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What a Couch Shopping Trip Taught Me About Authentic Connections

3 min read

She asked probing, insightful questions, and at no point did it feel like a sales pitch. Rather, she and I had a conversation and she uncovered my needs.

Just a few Saturdays ago, I found myself at Jordan’s Furniture. For those of you unfamiliar with Jordan’s, it’s a chain of furniture stores found in the Northeast. The founders, Barry and Elliot, have incredibly thick Boston accents and have been featured in multiple commercials over the years. If you grew up in New England – or have lived here long enough – you know who they are.

That being said, there I was. And I have to tell you – Jordan’s is absolutely massive – like, send-out-a-search-party-because-I-took-a-wrong-turn-at-the-armoires massive. I was shopping by myself and the look of sheer puzzlement on my face caught the eye of a saleswoman there, Joyce Swanson.

“You look lost,” Joyce said. “Is there anything I can help you with?”

I explained to Joyce that my family and I were in need of living room furniture.

Now she could have gone straight to the most expensive couch there and taken me for a ride
…but she didn’t.

In fact, Joyce gave me one of the best customer experiences I’ve ever had. She asked probing, insightful questions, and at no point did it feel like a sales pitch. Rather, she and I had a conversation and she uncovered my needs. Here’s a taste of how it went:

What do you need to replace?

I explained to her that our living room set was old.

Who’s at home?

I explained to Joyce that it’s mainly my wife and me, and our teenage daughter who will be leaving for college next year.

Will this be used for mainly decorating (meaning it will only be used during holidays that happen twice a year)? Or will this be used as your family’s main sofa?

I told her it would be used as my family’s main sofa set.

What do you do on your current couch now?

For a number of purposes. I explained it’s where my family watches TV. I reluctantly told her it’s occasionally where we eat dinner. My wife and I will read on the couch. I told her that I even take naps on it.

How do you take naps on your current couch?

At this point, Joyce has me lying down to show her the angle I typically fall asleep at to see how comfortable I’d be.

Where is the TV in the room?

As we tried out different couches, the angle got to be important. If I’m laying down, am I still comfortable when I’m watching TV? Is the arm of the couch uncomfortable? You should have seen me and her interact! I had to keep mimicking the same angle on different couches to find the right fit.

As we went through the questioning process, Joyce was able to nail down which couch was best suited for my family’s needs. She had me feel different types of fabric to see which I liked best – I ended up choosing a nice leather.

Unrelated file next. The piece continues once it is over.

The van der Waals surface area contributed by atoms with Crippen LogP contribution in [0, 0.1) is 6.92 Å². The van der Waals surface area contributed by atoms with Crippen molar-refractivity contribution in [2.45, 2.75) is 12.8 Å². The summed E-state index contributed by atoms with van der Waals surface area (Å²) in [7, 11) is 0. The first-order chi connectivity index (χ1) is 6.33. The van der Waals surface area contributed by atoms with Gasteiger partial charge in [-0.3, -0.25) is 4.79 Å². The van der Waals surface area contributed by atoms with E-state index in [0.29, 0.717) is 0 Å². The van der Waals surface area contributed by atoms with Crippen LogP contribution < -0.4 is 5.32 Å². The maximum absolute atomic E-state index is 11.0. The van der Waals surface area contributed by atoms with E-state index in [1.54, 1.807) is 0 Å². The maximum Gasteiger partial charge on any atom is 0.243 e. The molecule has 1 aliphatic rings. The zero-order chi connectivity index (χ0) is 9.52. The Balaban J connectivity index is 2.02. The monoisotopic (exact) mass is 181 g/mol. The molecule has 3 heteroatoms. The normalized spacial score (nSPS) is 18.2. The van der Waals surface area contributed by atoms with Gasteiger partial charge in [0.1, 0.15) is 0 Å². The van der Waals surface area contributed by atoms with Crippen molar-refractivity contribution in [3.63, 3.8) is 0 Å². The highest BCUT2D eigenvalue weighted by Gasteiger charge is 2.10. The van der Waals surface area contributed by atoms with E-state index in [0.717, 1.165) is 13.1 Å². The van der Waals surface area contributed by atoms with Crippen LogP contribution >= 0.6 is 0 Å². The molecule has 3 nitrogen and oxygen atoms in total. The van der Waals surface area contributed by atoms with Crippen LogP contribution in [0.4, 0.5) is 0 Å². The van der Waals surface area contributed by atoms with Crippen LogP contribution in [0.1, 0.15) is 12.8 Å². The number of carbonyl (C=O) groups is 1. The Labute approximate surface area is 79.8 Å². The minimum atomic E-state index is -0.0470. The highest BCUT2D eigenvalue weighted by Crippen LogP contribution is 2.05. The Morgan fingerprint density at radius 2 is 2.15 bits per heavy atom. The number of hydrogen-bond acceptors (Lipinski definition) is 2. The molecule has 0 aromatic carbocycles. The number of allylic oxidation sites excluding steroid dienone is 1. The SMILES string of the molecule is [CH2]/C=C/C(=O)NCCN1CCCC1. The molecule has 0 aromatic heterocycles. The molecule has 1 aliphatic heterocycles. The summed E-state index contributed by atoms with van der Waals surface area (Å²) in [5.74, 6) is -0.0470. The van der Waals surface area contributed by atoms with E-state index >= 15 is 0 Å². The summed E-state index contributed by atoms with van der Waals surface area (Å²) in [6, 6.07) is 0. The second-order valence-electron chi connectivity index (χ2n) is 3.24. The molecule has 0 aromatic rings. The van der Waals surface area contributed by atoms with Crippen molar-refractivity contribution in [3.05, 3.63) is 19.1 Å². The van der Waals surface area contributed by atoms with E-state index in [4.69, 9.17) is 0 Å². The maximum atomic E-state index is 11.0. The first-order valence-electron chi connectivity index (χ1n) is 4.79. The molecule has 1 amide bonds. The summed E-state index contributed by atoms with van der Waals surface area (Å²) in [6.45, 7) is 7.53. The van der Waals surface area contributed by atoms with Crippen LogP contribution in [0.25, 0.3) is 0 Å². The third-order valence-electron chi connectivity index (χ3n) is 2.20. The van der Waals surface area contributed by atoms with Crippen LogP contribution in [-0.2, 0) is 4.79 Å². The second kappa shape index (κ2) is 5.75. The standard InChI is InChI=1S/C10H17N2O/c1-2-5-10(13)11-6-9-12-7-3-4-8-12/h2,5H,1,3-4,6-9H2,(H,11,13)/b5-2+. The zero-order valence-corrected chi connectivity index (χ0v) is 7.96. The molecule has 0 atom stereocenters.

Joyce stuck with me from start to finish, and at no point was she ever selling me furniture – which is her job. No. She was helping me pick the furniture that was best for my needs.

Once we decided on the “winning” couch, the rest of the experience only got better. Joyce quickly typed in all my information into Jordan’s ordering form. Now from a customer point of view, this was seamless. And Joyce knew exactly how to navigate it. Efficient, knowledgeable, and present – this trip couldn’t have gone better.

She thanked me for my business and I was on my way.

After I left the store, I received a text message from Joyce saying how much she enjoyed our conversation and to let her know if I needed anything else. The great customer experience continued on with the rest of the Jordan’s team: I got an email letting me know when my couch was going to be delivered, which was nailed down more accurately as the delivery date approached.

As I told this story to my staff at an all-company meeting, one of our project managers started smiling. Turns out, Joyce Swanson is well-known at my company.

Think about that for a moment. In an era where people almost prefer to interact less with salespeople – at a time when most people would rather click a few times and order online — we’ve got Joyce Swanson. This furniture saleswoman at a local chain of dealers created such a legendary customer experience for my staff member that she also remembered her name, long after she bought the furniture!

And thanks to this article, so will you. How many furniture store salespeople do you know? Do you remember the name of the person who sold you your car? How about your computer?

Presence matters in sales. Joyce understood my needs and created such an authentic connection that I told my employees about it. And now I’m telling you.

Shouldn’t we all strive to have every customer experience call us to tell others how remarkable it was?


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